Is search engine optimization (SEO) important for your website?
I bet you just laughed at that question.
Everyone knows how important search engine optimization (SEO) is for your website. However…
Very few people know SEO is important on LinkedIn. Optimizing your LinkedIn profile can give you a huge competitive advantage.
LinkedIn is adding two new members every second. With over 330 million business professionals, LinkedIn is the fastest growing social network — growing faster than Facebook and Twitter combined.
Despite LinkedIn’s rapid growth, most LinkedIn members create an account, partially complete their profile, then rarely log in because they think LinkedIn is still just a place to post your resume.
Savvy LinkedIn members understand they have access to the world’s largest database of affluent business professionals. LinkedIn is a search engine just like Google, giving you access to millions of business decision-makers in seconds.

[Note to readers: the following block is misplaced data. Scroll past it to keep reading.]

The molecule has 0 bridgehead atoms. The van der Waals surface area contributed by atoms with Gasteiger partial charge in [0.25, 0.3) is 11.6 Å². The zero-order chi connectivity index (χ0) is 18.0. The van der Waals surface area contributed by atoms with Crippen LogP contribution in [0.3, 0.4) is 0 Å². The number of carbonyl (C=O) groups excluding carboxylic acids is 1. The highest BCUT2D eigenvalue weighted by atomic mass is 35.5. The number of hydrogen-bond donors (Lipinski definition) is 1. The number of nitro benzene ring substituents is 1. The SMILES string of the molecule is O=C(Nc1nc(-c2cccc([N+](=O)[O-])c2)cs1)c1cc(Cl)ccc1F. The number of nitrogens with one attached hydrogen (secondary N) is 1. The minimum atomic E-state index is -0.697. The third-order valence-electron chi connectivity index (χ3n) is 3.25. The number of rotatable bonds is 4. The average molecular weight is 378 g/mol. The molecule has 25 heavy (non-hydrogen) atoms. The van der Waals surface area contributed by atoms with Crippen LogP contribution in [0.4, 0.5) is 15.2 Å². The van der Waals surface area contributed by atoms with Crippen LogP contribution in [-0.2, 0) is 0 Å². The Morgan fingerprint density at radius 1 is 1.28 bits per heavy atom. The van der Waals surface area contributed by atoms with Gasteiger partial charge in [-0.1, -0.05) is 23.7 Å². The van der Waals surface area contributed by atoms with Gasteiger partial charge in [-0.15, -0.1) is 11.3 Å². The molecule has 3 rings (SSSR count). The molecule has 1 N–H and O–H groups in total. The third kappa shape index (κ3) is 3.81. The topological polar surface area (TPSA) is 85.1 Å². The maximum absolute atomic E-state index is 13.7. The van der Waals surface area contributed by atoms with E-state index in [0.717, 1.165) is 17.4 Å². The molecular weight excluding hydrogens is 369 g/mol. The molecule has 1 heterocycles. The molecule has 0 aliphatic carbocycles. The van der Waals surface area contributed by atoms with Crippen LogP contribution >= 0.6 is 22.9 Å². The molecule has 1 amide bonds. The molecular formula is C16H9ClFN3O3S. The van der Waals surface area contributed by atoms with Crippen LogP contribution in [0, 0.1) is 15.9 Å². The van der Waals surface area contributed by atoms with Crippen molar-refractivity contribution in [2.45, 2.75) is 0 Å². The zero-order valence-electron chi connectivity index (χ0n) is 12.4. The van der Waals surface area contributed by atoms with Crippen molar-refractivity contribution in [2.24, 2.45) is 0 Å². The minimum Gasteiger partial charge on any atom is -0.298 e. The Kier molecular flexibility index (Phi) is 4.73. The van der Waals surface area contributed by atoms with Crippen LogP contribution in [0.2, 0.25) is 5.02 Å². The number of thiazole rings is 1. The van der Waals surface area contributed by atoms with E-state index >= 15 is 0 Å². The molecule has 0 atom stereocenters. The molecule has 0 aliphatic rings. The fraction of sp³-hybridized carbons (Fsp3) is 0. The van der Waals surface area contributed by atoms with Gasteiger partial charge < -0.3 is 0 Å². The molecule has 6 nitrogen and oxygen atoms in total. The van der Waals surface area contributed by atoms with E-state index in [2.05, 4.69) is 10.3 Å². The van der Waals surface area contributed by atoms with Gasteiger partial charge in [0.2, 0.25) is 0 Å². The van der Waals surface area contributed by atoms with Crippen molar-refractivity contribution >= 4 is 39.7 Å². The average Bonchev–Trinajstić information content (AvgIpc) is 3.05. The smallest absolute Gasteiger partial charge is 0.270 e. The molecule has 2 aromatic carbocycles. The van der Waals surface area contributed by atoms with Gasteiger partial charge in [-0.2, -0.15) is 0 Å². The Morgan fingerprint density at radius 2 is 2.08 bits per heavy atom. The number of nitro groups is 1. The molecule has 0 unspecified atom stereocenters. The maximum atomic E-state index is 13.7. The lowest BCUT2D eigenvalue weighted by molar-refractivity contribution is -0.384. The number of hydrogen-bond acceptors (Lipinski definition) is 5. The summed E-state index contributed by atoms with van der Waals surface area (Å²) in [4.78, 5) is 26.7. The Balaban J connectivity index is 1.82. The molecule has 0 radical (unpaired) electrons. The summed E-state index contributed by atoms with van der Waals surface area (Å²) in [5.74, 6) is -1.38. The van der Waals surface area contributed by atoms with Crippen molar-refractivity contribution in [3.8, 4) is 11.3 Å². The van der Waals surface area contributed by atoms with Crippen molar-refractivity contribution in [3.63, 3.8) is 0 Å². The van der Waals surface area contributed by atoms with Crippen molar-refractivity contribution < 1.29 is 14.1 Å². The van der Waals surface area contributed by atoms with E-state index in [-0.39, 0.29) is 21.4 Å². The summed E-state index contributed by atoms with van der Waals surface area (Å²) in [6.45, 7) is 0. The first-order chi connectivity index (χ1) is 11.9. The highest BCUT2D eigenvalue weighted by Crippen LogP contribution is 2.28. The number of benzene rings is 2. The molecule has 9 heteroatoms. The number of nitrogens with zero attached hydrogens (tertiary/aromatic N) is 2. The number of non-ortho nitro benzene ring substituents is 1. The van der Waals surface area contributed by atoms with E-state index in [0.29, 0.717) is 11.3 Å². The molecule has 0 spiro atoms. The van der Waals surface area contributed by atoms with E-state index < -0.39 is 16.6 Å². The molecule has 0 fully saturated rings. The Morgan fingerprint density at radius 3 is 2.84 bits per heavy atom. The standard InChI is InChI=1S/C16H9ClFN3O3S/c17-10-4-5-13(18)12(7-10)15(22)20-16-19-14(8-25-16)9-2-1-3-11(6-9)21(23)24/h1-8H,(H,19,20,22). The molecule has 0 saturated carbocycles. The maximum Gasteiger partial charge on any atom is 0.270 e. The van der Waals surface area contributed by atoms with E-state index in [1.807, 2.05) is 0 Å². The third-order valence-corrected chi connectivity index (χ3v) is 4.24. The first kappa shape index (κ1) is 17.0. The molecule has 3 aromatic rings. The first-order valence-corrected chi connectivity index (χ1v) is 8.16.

Knowing this, I teach my students the two primary purposes for LinkedIn.
1. To find your ideal clients
2. To get found by your ideal clients
LinkedIn SEO works the same way SEO works on your website. Strategically placed keywords throughout your profile helps you get found by the LinkedIn search algorithm and rank you at the top of search results.
Where do you place keywords to rank well in LinkedIn?
There are 5 magic hotspots and I’ll break down my LinkedIn profile to show you where they go and help you rank at the top of LinkedIn searches.
With that said…Let’s get you SEO’ed on LinkedIn.
1. Your Name Field
The first place LinkedIn looks for keywords is in your name field.
One of my target keywords is “LinkedIn coach” and I’m the top result on a simple LinkedIn search. My search ranking for “LinkedIn Coach” increased dramatically when I changed my last name to Prodromou, LinkedIn Coach.
While LinkedIn allows up to 40 characters in your last name field, I don’t recommend stuffing long keyword phrases into your last name field. Adding too many keywords and symbols looks unprofessional and can make it harder for people to find you when searching for your name.